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Slen. Where's Simple, my man?

cousin ?

Can you tell,

Evans. Peace, I pray you. Now let us understand. There is three umpires in this matter, as I understand; that is, Master Page, fidelicet 140 Master Page; and there is myself, fidelicet.


myself; and the three party is, lastly and finally,
mine host of the Garter.

Page. We three, to hear it and end it between


145 Evans. Fery goot: I will make a prief of it in my notebook; and we will afterwards ork upon the cause with as great discreetly as we


Fal. Pistol!

143. Garter] Q3, Gater Ff, more violent operations, perhaps, than we associate with it. Wheatley says: "It is evidently an oath. Professor Hales suggests that it may be a corruption of God's liche or body (cf. Ods bodikins)." I entirely disagree. A passage in Look About You (Haz. Dods. vii. 481), 1600, is illustration: "I'll mar the hermit's tale. Off, gown; hold, buckler: slice it, Bilbo blade." "Pauca" is an abbreviation of "pauca verba "above (line 123). 134, 135. that's my humour] that's my fancy or whim. Humour (moisture) was primarily applied by the medieval physiologists to the four chief fluids of the body-"sanguine,” “ phlegmatic," 66 choleric," and "melancholic." Thence, about Shakespeare's time [New Eng. Dict. gives an unsatisfactory 1565 example], the word was applied to a piece of caprice or conduct caused by a peculiar mood or disposition; a whim or vagary; as in Love's Labour's Lost, III. line 23 (1588). Hence, immediately, the abuse of the word was excessive. As Gifford says:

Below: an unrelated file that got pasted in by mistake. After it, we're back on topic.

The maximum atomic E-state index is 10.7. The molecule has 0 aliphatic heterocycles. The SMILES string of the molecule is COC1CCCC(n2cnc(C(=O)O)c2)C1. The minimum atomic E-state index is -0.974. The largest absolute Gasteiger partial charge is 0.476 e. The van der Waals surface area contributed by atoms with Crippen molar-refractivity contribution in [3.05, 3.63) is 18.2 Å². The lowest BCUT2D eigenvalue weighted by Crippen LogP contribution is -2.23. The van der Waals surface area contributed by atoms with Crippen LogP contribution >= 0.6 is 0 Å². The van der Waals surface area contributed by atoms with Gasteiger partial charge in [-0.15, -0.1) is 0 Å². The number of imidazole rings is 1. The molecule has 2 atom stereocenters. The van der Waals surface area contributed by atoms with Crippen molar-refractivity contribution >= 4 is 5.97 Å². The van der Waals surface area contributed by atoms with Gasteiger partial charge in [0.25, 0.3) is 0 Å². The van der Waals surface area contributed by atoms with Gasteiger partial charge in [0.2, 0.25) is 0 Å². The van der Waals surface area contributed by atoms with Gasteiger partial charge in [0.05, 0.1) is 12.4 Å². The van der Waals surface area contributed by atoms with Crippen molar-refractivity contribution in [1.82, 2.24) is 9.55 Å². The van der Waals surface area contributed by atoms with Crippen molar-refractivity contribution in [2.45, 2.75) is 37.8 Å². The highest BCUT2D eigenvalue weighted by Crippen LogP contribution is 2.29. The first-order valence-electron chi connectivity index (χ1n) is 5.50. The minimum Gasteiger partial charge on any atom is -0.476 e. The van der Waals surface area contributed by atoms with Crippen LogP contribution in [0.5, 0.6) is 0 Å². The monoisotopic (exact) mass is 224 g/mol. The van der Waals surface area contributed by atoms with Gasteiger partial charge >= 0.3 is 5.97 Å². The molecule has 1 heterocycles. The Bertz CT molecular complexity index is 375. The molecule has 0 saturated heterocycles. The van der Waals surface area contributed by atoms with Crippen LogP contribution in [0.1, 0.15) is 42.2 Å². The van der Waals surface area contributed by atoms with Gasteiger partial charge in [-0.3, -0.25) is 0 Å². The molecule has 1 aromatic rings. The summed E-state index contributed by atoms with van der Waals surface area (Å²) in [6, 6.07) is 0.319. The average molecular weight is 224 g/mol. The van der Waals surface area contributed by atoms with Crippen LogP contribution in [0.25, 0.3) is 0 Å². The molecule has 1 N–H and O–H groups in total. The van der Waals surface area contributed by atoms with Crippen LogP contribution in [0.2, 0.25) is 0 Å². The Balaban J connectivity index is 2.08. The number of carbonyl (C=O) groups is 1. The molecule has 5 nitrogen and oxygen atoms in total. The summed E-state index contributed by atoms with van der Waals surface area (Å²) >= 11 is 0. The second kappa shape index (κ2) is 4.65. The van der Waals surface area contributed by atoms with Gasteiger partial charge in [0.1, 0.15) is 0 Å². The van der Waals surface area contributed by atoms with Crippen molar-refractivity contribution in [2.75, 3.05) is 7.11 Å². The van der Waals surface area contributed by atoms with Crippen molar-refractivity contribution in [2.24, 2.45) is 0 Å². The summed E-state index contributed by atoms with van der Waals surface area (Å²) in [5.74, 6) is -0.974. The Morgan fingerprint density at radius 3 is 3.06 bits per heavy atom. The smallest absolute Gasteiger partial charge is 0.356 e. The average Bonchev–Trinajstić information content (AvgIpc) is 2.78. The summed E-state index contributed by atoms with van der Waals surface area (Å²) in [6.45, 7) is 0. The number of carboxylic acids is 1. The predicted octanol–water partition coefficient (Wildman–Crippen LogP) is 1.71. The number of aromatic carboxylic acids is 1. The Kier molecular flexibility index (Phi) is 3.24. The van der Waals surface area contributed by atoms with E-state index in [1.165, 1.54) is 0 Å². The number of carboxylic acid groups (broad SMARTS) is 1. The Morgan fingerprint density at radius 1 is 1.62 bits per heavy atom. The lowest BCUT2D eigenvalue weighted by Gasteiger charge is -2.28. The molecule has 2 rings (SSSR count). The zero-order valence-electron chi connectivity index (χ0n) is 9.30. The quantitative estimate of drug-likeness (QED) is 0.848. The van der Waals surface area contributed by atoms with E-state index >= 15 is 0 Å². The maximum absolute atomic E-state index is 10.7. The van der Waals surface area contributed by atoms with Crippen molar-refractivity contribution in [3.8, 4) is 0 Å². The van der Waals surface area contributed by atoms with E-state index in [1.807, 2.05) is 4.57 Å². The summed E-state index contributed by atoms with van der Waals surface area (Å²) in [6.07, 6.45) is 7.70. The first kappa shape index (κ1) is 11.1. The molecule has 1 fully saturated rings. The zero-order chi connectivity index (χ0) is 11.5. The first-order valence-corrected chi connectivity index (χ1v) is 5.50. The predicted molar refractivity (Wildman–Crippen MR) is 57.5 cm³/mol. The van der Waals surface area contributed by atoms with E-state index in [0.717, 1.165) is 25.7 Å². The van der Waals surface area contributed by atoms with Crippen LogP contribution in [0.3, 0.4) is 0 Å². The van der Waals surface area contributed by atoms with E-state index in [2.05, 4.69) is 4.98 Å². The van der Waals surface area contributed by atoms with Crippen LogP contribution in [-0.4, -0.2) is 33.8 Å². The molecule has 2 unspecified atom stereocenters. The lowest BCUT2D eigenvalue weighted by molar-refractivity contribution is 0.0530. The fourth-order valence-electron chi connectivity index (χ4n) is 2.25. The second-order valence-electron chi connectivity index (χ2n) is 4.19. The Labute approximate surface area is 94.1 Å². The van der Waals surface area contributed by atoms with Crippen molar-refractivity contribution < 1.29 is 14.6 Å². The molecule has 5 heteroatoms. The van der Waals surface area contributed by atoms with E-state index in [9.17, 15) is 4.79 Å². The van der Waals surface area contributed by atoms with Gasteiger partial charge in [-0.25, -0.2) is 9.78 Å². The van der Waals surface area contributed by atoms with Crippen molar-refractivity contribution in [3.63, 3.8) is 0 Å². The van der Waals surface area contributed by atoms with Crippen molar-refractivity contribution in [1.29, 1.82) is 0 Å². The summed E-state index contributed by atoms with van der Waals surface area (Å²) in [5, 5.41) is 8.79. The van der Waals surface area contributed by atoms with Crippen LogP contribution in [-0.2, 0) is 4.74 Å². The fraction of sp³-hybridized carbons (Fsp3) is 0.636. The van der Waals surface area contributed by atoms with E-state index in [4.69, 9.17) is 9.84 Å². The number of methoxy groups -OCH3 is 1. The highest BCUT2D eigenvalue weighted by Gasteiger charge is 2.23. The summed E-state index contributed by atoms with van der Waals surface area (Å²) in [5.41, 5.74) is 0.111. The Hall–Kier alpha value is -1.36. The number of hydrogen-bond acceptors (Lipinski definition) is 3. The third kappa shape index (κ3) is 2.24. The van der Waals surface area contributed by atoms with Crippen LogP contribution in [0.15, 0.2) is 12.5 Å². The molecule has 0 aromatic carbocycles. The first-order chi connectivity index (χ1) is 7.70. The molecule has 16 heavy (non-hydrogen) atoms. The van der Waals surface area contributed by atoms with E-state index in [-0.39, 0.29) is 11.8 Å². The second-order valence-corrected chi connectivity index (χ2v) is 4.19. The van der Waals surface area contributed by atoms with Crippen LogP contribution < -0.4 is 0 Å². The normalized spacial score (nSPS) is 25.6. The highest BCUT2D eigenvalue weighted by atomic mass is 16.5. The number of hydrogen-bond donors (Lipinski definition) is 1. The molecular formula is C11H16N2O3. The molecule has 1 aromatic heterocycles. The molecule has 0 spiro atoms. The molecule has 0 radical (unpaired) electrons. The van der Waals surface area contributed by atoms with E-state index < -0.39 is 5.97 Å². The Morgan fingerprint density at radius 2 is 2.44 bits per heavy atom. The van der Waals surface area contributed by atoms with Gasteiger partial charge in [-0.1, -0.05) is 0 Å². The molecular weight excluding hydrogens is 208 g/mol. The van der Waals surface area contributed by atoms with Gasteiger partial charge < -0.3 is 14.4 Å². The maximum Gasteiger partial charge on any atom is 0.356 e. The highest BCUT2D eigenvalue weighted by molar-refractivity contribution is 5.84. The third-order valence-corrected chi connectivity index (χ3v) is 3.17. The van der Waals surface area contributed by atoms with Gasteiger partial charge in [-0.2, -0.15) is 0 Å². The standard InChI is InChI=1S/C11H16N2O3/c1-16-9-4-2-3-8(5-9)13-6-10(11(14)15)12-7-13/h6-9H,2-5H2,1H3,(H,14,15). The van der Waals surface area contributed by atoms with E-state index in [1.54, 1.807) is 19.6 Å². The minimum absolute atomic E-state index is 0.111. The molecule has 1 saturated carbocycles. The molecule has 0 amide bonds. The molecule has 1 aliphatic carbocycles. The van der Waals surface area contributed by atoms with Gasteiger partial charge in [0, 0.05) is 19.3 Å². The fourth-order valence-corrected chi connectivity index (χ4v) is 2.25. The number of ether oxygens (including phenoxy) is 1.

"It was applied upon all occasions with as little judgment as wit. Every coxcomb had it always in his mouth: and every particularity he affected was denominated by the name of humour." For a defence of the word's proper uses, see Ben Jonson's Every Man out of his Humour, Induction (1599). For illustration, every play of this period almost might be referred to. Nym is one of the best.

143. Garter] Halliwell-Phillips cites a document (printed in his folio edition of Shakespeare) in which "mine host of the Garter," in 1561, was one Richard Gallis, a leading inhabitant, and three times Mayor of Windsor. "Such a personage would naturally be on familiar terms with his guests." The inn is marked as well as the White Hart in Norden's map of "Windsor and the Little Park" in 1607. Not improbably the site was that of the present Star and Garter. See note at "witch," IV. ii. 180, for more about Gallis. And see Introduction.

Pist. He hears with ears.

Evans. The tevil and his tam! what phrase is this,
"He hears with ear"? why, it is affecta-

Fal. Pistol, did you pick Master Slender's purse?
Slen. Ay, by these gloves, did he, or I would I
might never come in mine own great chamber
again else, of seven groats in mill-sixpences, and

151. hears with ears] From Job xiii.
and Psalm xliv. Perhaps a Puritanical
affectation. So Greene, Defence of
Conny-Catching, 1592: "To use the
figure Pleonasmos, Hisce oculis, with these
eies I have seene
and these eares
hath heard." And see also his Mamillia,
Grosart, ii. 77.

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152. The tevil and his tam!] See my note to Othello, IV. i. The devil and his wife. The frequent occurrence of this phrase at this time (circa 1600) may be ascribed perhaps to the popularity of the old play, "Grim, the Collier of Croydon, or The Devil and his Dam" (circa 1600).